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FAITH: Understanding one of the misunderstood scriptures

Karen Stevens

Micah 7:19 – “You will again have compassion on us; you will tread our sins underfoot and hurl all our iniquities into the depths of the sea.”

Some versions state the last line like this: “You will cast all our sins into the depths of the sea.”

Most Christians read this scripture and think, “God will never remember my sins again.”

What it means is God will not hold our sins against us.  The passages make it evident that God does not remember our sins.  However, God’s “not remembering” is not what we usually think of as forgetfulness.  God knows everything, and He forgets nothing because He is omniscient.  However, He can choose not to remember something.

In Isaiah 43:25 – “I, even I, am the one who wipes out your transgressions for My own sake; and I will not remember your sins”.

Keep in mind this is all from the Old Testament.  And unlike the sacrifices that were continually offered for sins, Jesus paid for sin once.  His payment was complete.

Hebrews 10:14–18 states, “For by one sacrifice He has made perfect forever those who are being made holy.”  When the Israelites disobeyed God, it was if the Israelites were stating they did not want to be in Gods family, so even though the Israelites were going to the Priest and offering blood sacrifices, and asking for forgiveness of sins; God still remembered their idolatry.  It wasn’t a true “asking for forgiveness” therefore the blood sacrifice did not cover the sin.  God punished the Israelites throughout the Old Testament due to what He called “a stiff neck people”.  If you look up the definition of a “stiff necked person” it states – “haughty, stubborn.”  God made them wander in the desert for 40 years, they were held in captivity in Babylon for disobedience and idolatry.  They were not allowed to enter into the promise land due to lack of faith, and many other times the Bible tells us God punished them for being a stiff-necked people.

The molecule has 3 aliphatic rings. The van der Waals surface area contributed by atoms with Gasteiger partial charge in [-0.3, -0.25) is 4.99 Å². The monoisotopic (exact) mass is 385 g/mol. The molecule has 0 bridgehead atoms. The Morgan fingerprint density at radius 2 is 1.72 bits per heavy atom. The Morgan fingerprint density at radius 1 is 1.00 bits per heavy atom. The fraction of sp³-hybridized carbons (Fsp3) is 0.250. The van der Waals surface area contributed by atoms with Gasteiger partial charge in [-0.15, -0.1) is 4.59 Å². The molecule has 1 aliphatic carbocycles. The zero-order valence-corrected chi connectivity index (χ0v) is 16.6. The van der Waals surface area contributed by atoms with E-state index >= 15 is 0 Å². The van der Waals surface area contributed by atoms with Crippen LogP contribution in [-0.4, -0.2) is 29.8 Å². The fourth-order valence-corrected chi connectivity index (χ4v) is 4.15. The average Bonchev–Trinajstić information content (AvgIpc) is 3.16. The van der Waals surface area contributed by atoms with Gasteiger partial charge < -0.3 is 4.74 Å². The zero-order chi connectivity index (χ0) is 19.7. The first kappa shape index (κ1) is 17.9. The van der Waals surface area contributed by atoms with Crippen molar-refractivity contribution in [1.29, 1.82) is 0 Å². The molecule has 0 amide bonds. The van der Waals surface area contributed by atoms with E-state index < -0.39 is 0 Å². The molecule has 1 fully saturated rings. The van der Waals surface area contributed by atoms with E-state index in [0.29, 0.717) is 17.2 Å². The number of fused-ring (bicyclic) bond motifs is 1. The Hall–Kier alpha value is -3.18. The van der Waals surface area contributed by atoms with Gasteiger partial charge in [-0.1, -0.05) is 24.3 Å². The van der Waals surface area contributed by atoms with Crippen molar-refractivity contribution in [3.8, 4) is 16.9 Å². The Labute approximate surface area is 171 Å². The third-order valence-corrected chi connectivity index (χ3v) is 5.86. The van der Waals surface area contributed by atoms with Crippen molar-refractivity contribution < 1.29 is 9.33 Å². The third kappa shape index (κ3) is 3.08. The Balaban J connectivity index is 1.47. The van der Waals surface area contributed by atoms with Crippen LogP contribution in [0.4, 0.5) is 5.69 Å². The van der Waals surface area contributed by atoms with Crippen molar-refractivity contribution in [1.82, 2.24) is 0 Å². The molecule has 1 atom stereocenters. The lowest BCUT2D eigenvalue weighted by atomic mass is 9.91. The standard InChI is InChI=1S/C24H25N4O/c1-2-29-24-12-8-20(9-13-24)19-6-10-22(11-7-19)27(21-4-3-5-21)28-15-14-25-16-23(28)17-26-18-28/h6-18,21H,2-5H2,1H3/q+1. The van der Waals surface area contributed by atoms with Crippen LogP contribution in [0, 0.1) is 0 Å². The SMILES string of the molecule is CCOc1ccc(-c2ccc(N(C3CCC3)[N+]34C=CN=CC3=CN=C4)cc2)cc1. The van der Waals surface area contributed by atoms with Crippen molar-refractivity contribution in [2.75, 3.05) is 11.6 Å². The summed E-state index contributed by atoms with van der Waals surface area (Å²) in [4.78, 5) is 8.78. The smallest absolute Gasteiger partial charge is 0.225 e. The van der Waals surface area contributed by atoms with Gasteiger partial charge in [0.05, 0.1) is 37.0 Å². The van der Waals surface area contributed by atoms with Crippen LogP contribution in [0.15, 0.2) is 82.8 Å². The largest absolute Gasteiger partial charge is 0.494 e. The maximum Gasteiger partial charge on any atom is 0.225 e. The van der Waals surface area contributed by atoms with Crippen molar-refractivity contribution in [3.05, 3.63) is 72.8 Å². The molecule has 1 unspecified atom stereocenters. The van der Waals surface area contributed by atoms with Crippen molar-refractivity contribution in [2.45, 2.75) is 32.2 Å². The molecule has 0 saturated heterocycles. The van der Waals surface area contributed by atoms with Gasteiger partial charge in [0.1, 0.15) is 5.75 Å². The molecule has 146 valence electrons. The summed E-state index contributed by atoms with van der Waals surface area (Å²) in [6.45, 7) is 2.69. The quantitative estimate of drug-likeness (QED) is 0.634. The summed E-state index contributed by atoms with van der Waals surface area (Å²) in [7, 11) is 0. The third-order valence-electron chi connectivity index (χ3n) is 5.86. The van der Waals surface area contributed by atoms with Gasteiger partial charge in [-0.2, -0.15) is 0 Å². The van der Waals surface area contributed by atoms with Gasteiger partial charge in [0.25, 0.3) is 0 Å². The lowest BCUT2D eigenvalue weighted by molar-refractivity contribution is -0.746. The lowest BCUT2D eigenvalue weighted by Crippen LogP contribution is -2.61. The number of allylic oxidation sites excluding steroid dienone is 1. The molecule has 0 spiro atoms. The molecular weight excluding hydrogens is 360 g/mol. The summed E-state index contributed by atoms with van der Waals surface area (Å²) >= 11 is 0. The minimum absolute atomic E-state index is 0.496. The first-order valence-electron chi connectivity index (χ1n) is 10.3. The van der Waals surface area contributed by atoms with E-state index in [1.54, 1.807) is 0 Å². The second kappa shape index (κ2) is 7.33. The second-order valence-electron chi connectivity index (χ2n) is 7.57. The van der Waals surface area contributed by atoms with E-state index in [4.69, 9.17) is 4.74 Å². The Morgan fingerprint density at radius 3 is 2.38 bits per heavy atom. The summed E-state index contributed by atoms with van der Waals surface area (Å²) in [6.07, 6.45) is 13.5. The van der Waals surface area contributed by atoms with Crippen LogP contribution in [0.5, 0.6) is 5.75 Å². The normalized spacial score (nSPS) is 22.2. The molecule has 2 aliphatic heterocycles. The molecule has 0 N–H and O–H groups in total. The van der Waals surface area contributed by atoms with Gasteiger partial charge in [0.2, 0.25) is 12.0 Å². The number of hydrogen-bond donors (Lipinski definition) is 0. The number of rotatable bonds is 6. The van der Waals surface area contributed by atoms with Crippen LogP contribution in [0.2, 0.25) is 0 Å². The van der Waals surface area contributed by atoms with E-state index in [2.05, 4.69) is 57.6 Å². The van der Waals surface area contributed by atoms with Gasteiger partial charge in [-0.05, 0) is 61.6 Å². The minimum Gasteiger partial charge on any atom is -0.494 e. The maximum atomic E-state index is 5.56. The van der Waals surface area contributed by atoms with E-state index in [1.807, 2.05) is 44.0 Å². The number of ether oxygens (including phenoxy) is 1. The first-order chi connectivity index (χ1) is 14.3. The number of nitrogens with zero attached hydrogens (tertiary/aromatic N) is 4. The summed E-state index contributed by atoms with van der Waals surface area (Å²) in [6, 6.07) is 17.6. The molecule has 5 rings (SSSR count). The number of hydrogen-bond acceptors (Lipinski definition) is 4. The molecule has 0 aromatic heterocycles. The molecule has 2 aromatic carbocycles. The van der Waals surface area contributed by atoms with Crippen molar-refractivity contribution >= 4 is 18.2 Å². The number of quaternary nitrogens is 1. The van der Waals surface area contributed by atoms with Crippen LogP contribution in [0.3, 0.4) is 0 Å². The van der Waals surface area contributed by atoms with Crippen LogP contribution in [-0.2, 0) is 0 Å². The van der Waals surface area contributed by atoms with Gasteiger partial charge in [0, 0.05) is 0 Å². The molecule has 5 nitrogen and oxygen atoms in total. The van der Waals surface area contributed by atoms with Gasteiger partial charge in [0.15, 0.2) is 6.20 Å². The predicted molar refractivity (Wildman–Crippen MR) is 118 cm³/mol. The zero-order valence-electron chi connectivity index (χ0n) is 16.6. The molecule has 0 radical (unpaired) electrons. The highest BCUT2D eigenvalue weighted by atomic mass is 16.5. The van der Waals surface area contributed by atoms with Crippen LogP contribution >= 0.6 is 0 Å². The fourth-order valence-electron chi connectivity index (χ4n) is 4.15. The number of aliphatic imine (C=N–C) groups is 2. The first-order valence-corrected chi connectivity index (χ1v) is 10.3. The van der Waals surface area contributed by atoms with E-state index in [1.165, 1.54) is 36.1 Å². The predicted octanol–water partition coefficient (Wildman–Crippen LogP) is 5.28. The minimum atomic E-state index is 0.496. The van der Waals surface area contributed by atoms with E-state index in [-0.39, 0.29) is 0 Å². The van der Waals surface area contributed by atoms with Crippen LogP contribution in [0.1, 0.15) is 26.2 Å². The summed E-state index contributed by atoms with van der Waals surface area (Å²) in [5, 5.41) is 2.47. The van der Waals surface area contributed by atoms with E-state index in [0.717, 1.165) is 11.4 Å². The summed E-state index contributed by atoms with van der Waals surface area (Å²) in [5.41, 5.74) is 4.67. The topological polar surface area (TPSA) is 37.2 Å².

Christians today think that God won’t punish us for our sins, but that is not so.  God sent Jesus to die on the cross for the one great atonement for our sins.”  But sin has repercussions.  The question is to think that God would forget our sins completely is kind of farfetched.  Yes, He forgives us of those sins, but how would He know how to help us in our weakness’s if he has forgotten what they are?  We as parents see the mistakes our children make, and help them steer away from those mistakes the second, third, etc. time around.  I don’t think God would have these giant holes in his mind about us.

Let’s say God is thinking about us, and all the things we have done for the Kingdom.  Then He see’s these big gaps in His mind.  Does he say to Himself “Wow, there is a big gap in my mind, I must have blotted out a sin?”  No, He does not.

We are created in God’s image and we have the power to forgive our fellow Christian, and not hold it against them, without forgetting about it.  In human relationships we can choose to remember the offenses someone has committed against us, or we can choose to forget.  To forgive someone, we must often put painful memories out of our minds.  We don’t actually forget the sin, and it’s not that we are unable to recall the offense, but we choose to overlook it.  Forgiveness prevents us from dwelling on past troubles.

And don’t forget Psalms 103:13 – “As a father shows compassion to his children, so the Lord shows compassion to those who fear him.”

And Psalm 103:17 – “But the steadfast love of the Lord is from everlasting to everlasting on those who fear him, and his righteousness to children’s children.”

Take note of the part where it says “for those who fear him”.  When you were a child and you did wrong, you feared what would happen to you when your parents found out.  You feared the scolding, the spanking, the grounding, the disappointment, or whatever you knew your parents had in store for you.  It did not make your parents love you less, and they did not hold it against you, but it did give them insight on if you were a rebellious child, or a onetime only thing.

So, just as you would try not to do things against your parents wishes, fear God in the same way.

You want Him to be proud of you.  Do things that will accomplish that goal.

Karen Y. Stevens, Executive Director for Meals on Wheels